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Hot careers in corrosion

Orlando Science Center inspires next-gen rust-busters

University of Akron


IMAGE:  "Corrosion: The Silent Menace, " which opens at the Orlando Science Center March 16, will feature videos of University of Akron corrosion engineering students. view more

Credit: University of Akron

Akron, Ohio, March 15, 2013 -- When President Barack Obama cited the nation's 70,000 structurally deficient bridges in his State of the Union address last month, the University of Akron (UA) already had one solution to the problem: corrosion engineers. Now, a new partnership between UA and the Department of Defense will inspire the next generation of rust-busting corrosion engineers through an interactive educational exhibit that debuts at the Orlando Science Center in Florida, opening March 16.

As they stand under a 200-square-foot, rusty steel trestle bridge, visitors to the display move through a series of virtual experiences that depict how corrosion occurs and the scientific "fix" now under development at the University of Akron, which offers the nation's first bachelor's degree program in corrosion engineering. Supported by the U.S. DoD Corrosion Policy and Oversight Office and Bruno White Entertainment, the display (Corrosion: The Silent Menace) features videos of UA corrosion engineering students discussing their career futures.

Among the exhibit's engaging components is a video game experience, which uses kinesthetic gaming "Corr Sim Jr." to give children the opportunity to become corrosion-prevention technicians and keep their bicycles free of rust.

Launched in 2010, UA's corrosion engineering program emphasizes project management and responds to governments' and industries' calls for corrosion engineers to address what has become a $400 billion national corrosion problem.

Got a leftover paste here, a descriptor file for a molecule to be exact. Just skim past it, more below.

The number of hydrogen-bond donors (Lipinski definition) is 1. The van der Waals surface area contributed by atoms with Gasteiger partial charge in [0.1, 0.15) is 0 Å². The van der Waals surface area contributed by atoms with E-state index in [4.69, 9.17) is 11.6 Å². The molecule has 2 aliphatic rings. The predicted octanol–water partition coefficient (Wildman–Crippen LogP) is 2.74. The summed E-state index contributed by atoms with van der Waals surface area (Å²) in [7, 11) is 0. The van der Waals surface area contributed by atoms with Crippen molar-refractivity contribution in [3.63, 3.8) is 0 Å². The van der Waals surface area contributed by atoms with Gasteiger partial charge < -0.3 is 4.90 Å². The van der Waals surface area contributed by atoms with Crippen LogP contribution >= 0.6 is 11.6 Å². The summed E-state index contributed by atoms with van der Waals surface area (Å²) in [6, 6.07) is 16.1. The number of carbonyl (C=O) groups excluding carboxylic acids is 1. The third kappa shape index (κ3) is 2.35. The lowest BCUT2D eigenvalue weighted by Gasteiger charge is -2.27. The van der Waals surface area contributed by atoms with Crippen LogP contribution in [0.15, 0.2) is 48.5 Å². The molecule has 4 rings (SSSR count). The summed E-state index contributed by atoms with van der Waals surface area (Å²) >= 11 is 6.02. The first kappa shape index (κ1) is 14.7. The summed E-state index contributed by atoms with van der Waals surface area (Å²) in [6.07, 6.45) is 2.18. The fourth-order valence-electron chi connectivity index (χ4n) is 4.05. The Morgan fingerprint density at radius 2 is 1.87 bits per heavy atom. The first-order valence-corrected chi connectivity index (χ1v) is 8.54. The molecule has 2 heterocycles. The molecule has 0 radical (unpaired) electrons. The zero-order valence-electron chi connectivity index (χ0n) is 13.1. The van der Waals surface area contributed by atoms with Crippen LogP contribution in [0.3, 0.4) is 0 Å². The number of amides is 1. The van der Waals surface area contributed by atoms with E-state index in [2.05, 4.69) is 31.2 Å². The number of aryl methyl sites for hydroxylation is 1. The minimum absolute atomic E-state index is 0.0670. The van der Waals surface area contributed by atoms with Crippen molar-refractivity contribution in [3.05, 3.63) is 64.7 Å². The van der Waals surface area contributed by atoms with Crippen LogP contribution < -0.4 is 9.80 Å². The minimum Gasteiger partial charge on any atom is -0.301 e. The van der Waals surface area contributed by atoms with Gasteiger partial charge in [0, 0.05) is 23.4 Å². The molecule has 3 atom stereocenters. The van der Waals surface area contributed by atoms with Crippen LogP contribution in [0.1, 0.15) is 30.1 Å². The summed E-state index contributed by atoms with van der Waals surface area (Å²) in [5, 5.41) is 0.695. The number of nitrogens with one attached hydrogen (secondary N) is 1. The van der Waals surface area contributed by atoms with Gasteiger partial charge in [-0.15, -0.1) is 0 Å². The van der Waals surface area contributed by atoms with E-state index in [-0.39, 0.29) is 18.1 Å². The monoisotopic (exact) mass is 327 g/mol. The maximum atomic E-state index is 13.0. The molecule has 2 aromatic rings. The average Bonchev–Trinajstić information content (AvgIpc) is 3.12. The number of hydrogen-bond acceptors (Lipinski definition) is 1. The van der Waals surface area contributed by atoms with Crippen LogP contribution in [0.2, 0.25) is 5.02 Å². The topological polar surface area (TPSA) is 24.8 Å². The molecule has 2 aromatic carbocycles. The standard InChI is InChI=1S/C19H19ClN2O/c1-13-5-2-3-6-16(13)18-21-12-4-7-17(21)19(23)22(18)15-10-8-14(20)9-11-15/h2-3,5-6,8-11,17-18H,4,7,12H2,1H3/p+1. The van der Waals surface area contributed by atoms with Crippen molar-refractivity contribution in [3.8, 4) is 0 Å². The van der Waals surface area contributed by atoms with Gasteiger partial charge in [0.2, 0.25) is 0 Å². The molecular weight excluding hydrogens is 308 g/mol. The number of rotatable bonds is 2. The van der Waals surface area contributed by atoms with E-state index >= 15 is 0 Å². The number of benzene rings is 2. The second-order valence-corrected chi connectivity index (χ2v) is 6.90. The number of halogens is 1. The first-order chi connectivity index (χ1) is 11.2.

"There is both regulatory push and industry pull for corrosion engineers," says Dr. Ed Evans, UA corrosion engineering faculty member and associate professor of chemical engineering, who points out that the high price of corrosion to industry and government prompted both entities to advocate mandates for formally educated and trained corrosion engineers.


More on UA's corrosion engineering program is available

University of Akron

The University of Akron offers more than 300 associate, bachelor's, master's, doctorate and law degree programs - with accreditations by 35 professional agencies. With nearly 30,000 students and $46.7 million in sponsored research awards, UA is among the nation's strongest public universities focused on innovation, entrepreneurship, and investment in community and economic growth. Programs are targeted to diverse groups of learners, including full-time, part-time and on-line students, veterans, and adults returning to the classroom. The distinctive Akron Experience enhances post-graduate success through internships and co-ops, academic research (both undergraduate and graduate), study abroad, on-campus student employment, and service projects.

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